And now for a story I love to tell. Long about February of last year, my friend Daria and I met at a special needs moms' night out in Missoula. We were seated at opposite ends of a big, long table loaded with cocktails and Asian food and didn't get a chance to talk, but she emailed me later and introduced herself as mom to Gia, then 8 months old, who was on a feeding tube, as Heath was at the time. I had just gotten in touch with Markus Wilken, who would help Heath wean from his tube later that year. Daria followed Heath's progress, cheered him on, and began to cook up a plan to help Gia break free of her g-tube too.
Gia is a magical girl who is genetically unique - she was born with a duplication of the 9th chromosome (9q34 duplication). There are a couple of journal articles about similar but not identical chromosome anomalies to Gia's, so no one out there is just like her! Unlike Heath's diagnosis of CP, which is well understood and super common at 3.3 people per thousand, Gia's is one full of unknowns and mysteries. She has dainty hands and feet, a small rosebud mouth, deep dark eyes, and a smile that will melt your heart. She receives physical, occupational, and speech therapy and has some hearing loss, though how much is not clear. What her friends and family do know is that she is adorable, happy, curious, persistent, fun-loving, affectionate, loves to roughhouse with her big sister, and has almost always been interested in food. Despite the appetite-killing sensation of tube-feeding, this little Russian/Italian girl began to love spinach (!) and other purees long ago and I always saw her became animated when food was being served. Anyone could see there was an eager eater in there!
Tube weaning wasn't an easy road for Gia or her family. Because she was prone to ear infections and catching colds, two previous wean attempts had to be cut short. Finally, in late January, Daria and Gia traveled to Seattle Children's Hospital for a two-week outpatient wean with Karen Quinn Shea, a gifted and intuitive feeding specialist.
Gia weaned with flying colors! I was able to visit during a baby picnic early in the wean and Gia was so receptive to being around food! She happily crumbled a scone and put small pieces in her mouth. We could see it was coming! After all all the false starts and disappointed hopes of the past year, Gia's wean was perhaps the fastest and smoothest I've heard of. Once her tube calories were reduced, her evident joy at being able to truly desire, taste and be satisfied by food was glorious!
While traveling to Philadelphia last month, Gia ate so much she was able to drop supplementary night feedings. She demolished all kinds of food at gatherings with family and friends. As Daria wrote...
Monday she enjoyed the non-cheese parts of a Philly cheesesteak!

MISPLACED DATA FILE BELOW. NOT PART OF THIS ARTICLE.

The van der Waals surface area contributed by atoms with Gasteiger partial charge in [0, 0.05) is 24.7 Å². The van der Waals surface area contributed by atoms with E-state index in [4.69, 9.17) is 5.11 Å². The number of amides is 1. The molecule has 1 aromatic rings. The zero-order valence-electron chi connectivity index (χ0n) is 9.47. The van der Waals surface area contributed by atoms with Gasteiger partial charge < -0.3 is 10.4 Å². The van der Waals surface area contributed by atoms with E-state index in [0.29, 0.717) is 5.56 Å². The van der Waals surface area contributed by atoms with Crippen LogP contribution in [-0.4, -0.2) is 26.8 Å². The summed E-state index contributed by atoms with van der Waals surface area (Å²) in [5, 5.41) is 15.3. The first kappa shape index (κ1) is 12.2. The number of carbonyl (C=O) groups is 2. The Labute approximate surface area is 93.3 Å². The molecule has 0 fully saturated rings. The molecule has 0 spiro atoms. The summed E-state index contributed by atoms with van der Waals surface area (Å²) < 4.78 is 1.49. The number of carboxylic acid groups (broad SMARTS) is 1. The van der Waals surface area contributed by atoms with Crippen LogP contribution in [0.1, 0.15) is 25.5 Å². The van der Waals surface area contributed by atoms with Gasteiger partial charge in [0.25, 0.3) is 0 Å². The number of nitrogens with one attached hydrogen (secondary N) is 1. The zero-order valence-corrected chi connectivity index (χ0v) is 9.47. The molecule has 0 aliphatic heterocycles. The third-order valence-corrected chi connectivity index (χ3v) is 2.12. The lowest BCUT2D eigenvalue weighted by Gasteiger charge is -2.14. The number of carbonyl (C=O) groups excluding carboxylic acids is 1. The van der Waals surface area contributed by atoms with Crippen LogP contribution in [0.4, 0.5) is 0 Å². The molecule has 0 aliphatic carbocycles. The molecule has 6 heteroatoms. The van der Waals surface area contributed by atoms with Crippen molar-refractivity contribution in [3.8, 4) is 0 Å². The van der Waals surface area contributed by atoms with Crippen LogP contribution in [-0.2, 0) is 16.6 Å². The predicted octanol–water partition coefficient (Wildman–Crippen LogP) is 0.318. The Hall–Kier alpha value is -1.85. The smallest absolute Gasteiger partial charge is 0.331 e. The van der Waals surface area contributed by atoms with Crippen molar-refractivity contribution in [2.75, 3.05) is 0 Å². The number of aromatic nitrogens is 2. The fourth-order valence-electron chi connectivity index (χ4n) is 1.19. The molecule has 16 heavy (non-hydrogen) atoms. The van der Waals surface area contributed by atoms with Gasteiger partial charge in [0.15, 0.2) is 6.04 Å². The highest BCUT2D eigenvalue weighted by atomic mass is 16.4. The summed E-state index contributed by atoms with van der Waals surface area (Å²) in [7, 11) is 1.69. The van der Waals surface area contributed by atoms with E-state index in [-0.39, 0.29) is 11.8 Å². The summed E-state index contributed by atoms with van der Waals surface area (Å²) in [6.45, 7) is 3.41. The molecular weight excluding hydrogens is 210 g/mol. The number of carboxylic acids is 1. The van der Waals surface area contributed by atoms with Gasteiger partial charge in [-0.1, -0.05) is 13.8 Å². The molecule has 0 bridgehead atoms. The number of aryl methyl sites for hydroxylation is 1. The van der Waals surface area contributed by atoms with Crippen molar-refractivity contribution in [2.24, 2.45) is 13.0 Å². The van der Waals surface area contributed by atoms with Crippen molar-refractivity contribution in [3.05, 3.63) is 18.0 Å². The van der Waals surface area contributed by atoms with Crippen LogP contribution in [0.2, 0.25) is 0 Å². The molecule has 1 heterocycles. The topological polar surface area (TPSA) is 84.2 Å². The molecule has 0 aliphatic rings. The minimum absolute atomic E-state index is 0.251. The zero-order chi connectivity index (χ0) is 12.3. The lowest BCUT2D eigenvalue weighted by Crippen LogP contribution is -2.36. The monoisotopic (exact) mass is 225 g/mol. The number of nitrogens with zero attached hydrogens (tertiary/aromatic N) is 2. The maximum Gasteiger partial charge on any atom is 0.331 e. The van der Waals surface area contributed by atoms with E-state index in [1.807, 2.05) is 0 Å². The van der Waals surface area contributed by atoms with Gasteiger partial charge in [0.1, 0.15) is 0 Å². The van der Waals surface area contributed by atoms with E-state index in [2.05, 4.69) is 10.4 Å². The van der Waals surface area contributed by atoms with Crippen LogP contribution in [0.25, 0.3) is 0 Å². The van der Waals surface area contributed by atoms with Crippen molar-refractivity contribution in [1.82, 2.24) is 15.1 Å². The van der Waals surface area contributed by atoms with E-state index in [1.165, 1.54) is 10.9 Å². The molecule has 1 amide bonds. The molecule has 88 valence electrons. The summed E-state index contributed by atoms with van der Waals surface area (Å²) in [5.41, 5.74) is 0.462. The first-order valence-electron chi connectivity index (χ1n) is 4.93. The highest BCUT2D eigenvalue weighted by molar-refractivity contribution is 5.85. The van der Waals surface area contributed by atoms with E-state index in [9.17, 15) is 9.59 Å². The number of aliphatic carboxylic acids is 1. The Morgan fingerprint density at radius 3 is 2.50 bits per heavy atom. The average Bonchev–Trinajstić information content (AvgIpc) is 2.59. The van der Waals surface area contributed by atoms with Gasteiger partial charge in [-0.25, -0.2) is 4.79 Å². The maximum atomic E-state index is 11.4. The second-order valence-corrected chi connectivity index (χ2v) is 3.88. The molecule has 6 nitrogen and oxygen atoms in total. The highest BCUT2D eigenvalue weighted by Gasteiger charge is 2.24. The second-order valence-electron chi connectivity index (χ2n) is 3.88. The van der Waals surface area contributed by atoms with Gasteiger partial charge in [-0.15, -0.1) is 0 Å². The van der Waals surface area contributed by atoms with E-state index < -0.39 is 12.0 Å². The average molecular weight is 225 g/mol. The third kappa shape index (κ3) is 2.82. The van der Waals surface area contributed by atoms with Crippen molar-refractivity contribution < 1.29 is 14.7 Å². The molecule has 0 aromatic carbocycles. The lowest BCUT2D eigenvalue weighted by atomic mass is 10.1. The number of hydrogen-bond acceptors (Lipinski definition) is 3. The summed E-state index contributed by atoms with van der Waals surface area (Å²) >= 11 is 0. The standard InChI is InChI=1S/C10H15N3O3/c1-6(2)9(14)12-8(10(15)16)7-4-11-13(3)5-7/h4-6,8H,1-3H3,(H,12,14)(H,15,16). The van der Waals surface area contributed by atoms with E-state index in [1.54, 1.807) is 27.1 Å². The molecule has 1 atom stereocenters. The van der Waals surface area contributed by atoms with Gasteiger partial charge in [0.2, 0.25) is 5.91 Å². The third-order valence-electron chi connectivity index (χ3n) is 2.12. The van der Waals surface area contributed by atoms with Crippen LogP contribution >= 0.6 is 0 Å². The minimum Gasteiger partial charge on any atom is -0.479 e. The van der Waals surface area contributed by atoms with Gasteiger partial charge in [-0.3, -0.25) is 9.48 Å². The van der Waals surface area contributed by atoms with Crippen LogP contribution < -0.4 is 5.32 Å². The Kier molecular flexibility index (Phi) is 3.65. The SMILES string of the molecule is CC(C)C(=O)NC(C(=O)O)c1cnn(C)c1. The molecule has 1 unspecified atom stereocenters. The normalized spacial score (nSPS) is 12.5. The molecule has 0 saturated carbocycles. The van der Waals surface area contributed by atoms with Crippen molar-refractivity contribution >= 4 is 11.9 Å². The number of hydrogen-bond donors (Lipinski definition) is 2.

Tuesday evening she ate 3 meatballs, a handful of green peas followed by TWO large chocolate cupcakes with frosting and sprinkles!!!!! Each cupcake was 280 calories!!!!!
This was was what she ate yesterday. 1 4- inch pancake with butter and maple syrup, 3/4 of a hard boiled egg (she ate all the yolk, less of of the whites), 1/2 of a vanilla large cupcake with frosting, 1/2 of a chocolate cupcake with frosting, 1 graham cracker, 2 meatballs (sandwiched sized) with added olive oil, about 1/2 cup fried rice, 5 pan fried pot-stickers (!!!!), and topped it all off with 1/2 a purple marshmellow peep.
Needless to say, Gia gained weight and enjoyed herself thoroughly.
Yet, the drama is not entirely over. Some of Gia's medical team in Missoula remain concerned that after three months her weight has not returned to its pre-wean level. Hmm. It took many, many months for Heath to gain his weight back, and he never returned to the 50th percentile on the weight curve. Why? He never belonged there in the first place. In fact, I feel guilty that we stuffed him to such an unreasonable extent on the advice of well-meaning dieticians. No wonder he vomited daily, painfully, until the wean began....as Gia used to, and no longer does. (Since his wean, Heath has climbed steadily up the 5th percentile, which his pediatrician agrees is appropriate given his genetics and diagnosis. He grows, learns, develops, is happy, and eats with gusto until he's full. End of story.)
I admire Daria for working patiently and civilly to educate Gia's entire team regarding tube feeding best practices and the tyranny of weight charts which do not apply to our unique -- and thriving -- children. Since her wean, Gia has made phenomenal gains in motor development. She is more outgoing and confident. And most importantly, I see her beautiful smile more and more!
For more about Gia's amazing journey, read "An Unexpected Path," a beautiful series of posts by Daria at Mamalode (the local Missoula moms' magazine) about tube weaning and the path of "unexpected" parenting. Daria tells Gia's story much better than I can -- you can also find her blog here. I'm so moved by her unwavering advocacy for Gia, whose uniqueness cannot be plotted on any curve. It doesn't take a medical degree to see that this girl has her eyes on the prize.